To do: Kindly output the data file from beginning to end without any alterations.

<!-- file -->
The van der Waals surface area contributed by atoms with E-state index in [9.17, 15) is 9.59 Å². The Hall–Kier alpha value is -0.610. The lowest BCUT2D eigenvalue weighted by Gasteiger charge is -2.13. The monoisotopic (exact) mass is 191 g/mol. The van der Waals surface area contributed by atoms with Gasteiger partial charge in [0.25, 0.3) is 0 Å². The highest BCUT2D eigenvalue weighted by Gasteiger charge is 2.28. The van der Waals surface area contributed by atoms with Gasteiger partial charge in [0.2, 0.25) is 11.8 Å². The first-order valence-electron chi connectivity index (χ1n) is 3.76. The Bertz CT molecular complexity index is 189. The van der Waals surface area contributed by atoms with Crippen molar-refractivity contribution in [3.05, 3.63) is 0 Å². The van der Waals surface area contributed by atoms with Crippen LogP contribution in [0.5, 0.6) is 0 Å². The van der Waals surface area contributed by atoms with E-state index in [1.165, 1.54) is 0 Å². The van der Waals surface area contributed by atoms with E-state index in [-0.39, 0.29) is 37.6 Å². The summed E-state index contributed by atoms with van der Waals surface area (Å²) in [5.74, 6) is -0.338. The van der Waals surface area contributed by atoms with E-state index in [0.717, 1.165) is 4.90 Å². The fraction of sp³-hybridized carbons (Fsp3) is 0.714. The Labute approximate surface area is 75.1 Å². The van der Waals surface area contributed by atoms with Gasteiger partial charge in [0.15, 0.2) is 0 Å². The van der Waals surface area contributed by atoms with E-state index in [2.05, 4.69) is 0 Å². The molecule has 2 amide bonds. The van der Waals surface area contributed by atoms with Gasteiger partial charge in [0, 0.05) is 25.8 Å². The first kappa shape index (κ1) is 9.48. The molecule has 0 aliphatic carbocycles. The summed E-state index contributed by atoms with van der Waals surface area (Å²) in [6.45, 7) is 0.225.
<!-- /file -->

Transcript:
The van der Waals surface area contributed by atoms with E-state index in [9.17, 15) is 9.59 Å². The Hall–Kier alpha value is -0.610. The lowest BCUT2D eigenvalue weighted by Gasteiger charge is -2.13. The monoisotopic (exact) mass is 191 g/mol. The van der Waals surface area contributed by atoms with Gasteiger partial charge in [0.25, 0.3) is 0 Å². The highest BCUT2D eigenvalue weighted by Gasteiger charge is 2.28. The van der Waals surface area contributed by atoms with Gasteiger partial charge in [0.2, 0.25) is 11.8 Å². The first-order valence-electron chi connectivity index (χ1n) is 3.76. The Bertz CT molecular complexity index is 189. The van der Waals surface area contributed by atoms with Crippen molar-refractivity contribution in [3.05, 3.63) is 0 Å². The van der Waals surface area contributed by atoms with Crippen LogP contribution in [0.5, 0.6) is 0 Å². The van der Waals surface area contributed by atoms with E-state index in [1.165, 1.54) is 0 Å². The van der Waals surface area contributed by atoms with E-state index in [-0.39, 0.29) is 37.6 Å². The summed E-state index contributed by atoms with van der Waals surface area (Å²) in [5.74, 6) is -0.338. The van der Waals surface area contributed by atoms with E-state index in [0.717, 1.165) is 4.90 Å². The fraction of sp³-hybridized carbons (Fsp3) is 0.714. The Labute approximate surface area is 75.1 Å². The van der Waals surface area contributed by atoms with Gasteiger partial charge in [0.15, 0.2) is 0 Å². The van der Waals surface area contributed by atoms with E-state index in [2.05, 4.69) is 0 Å². The molecule has 2 amide bonds. The van der Waals surface area contributed by atoms with Gasteiger partial charge in [0, 0.05) is 25.8 Å². The first kappa shape index (κ1) is 9.48. The molecule has 0 aliphatic carbocycles. The summed E-state index contributed by atoms with van der Waals surface area (Å²) in [6.45, 7) is 0.225.